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The improvement in hole-transporting and electroluminescent properties of diketopyrrolopyrrole pigment by grafting with carbazole dendrons

Wipaporn Kitisriworaphana, Thanyarat Chawanpunyawatb, Thanaporn Manyuma, Pongsakorn Chasingb, Supawadee Namuangrukc, Taweesak Sudyoadsukb and Vinich Promarak*bd
aSchool of Chemistry, Institute of Science, Suranaree University of Technology, Muang District, Nakhon Ratchasima 30000, Thailand
bDepartment of Materials Science and Engineering, School of Molecular Science and Engineering, Vidyasirimedhi Institute of Science and Technology, Wangchan, Rayong 21210, Thailand. E-mail:
cNational Nanotechnology Center (NANOTEC), National Science and Technology Development Agency, Pathum Thani 12120, Thailand
dResearch Network of NANOTEC-VISTEC on Nanotechnology for Energy, Vidyasirimedhi Institute of Science and Technology, Wangchan, Rayong 21210, Thailand

Received 30th January 2021 , Accepted 15th March 2021

First published on 1st April 2021


Diketopyrrolopyrrole (DPP) pigments are essential and have been intensively exploited as building-blocks for the synthesis of organic semiconducting polymers and small molecules; however, DPP derivatives as emissive materials for electroluminescent (EL) devices have rarely been explored. In this work, a series of new DPP derivatives grafted with carbazole dendrons in a non-conjugated fashion using an amide linkage was designed to improve the performance of DPP in EL devices. Three DPP derivatives (G0DPP, G1DPP and G2DPP) bearing di(p-chlorophenyl)-DPP (Pigment Red 254) as the core substituted with a hexyl chain, N-hexyl carbazole and N-hexyl-N′-9,3′:6′,N′′-tercarbazole, respectively, were synthesized to afford improved hole-transporting properties without affecting the photophysical and electronic properties of the DPP core. The synthesized DPP derivatives displayed an intense yellow fluorescence emission peaked at 536 nm with an absolute photoluminescence quantum yield close to unity in solution. The hole-transporting capability of molecules was improved when carbazole dendrons were incorporated, which increased with an increase in the generation of substituent carbazole dendrons in the order of G0DPP < G1DPP < G2DPP. Significantly, the use of G2DPP, showing the highest hole mobility, in an EL device yielded a strong and stable yellow emission peaked at 556 nm (CIE x, y color coordinates of (0.45, 0.53)) with a brightness of 3060 cd m−2, maximum luminous efficiency of 9.24 cd A−1 and a maximum EQE of 3.11%.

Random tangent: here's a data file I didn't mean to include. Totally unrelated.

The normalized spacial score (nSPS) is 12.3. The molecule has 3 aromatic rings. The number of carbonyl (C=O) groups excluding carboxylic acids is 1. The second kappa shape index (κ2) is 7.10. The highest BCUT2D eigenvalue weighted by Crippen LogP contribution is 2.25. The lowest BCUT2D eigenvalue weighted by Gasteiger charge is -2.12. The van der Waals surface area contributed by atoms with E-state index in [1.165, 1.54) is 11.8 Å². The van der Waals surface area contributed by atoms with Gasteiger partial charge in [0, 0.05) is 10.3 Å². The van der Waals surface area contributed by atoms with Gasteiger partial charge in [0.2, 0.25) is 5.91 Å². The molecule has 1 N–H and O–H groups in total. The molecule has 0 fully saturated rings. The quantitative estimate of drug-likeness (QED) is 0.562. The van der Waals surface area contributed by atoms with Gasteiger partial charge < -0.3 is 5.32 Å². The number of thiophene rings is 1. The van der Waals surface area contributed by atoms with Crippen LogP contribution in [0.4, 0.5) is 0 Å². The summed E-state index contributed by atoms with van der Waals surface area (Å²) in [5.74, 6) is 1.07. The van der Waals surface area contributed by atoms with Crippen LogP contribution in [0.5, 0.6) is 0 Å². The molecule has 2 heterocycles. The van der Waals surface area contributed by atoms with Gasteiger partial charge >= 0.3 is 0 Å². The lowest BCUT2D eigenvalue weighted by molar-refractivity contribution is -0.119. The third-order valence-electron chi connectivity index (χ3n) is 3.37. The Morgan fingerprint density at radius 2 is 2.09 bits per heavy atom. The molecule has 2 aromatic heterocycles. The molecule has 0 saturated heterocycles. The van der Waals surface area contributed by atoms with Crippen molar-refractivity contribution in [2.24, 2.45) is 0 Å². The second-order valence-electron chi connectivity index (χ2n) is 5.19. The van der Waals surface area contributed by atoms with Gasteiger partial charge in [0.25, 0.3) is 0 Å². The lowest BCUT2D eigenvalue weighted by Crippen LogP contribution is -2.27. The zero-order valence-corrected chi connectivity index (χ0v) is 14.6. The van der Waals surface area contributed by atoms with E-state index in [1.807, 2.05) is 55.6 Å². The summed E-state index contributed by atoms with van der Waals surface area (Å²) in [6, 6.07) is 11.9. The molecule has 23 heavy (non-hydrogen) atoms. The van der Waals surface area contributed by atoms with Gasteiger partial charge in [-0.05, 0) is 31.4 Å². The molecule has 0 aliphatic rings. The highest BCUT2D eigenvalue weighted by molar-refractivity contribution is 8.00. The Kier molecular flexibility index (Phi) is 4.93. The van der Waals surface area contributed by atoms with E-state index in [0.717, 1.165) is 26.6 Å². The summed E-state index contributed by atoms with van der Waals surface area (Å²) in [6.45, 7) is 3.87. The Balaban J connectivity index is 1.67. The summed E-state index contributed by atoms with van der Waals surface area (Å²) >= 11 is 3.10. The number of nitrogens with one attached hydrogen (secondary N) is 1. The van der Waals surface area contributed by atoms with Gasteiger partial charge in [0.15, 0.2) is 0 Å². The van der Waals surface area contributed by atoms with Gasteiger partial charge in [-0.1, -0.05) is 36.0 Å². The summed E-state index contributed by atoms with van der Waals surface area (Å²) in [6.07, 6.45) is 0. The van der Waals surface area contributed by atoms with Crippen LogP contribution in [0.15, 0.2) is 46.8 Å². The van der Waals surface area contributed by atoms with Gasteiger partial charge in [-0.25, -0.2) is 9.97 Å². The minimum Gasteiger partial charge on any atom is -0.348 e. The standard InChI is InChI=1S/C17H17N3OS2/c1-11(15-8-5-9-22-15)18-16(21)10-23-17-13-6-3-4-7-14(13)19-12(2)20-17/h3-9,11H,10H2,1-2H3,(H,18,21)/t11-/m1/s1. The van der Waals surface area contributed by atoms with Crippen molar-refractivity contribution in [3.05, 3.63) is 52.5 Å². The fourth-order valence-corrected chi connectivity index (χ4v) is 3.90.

The application of organic materials in organic light-emitting diodes (OLEDs) received significant interest due to their successful application in full-color displays (mobile phones, digital cameras, and televisions) and potential use as solid-state lighting sources after it was first reported by Tang and Vanslyke in 1987.1–5 To realize highly efficient electroluminescent (EL) performances in OLED devices, thermally evaporated multilayer devices integrated with efficient charge injection and charge transporting layers are fabricated.6–8 Conversely, solution processing can offer simpler and more cost-effective processing and is suitable for large-area roll-to-roll production.9 Nonetheless, the further advancement of solution-processed OLED performances is still very challenging for competitive lighting devices. One key aspect for achieving high-performance OLEDs is the design and synthesis of advanced light-emitting materials with suitable electrical and optical properties to fully use excitons for efficient energy conversion, which is still a challenge.10–12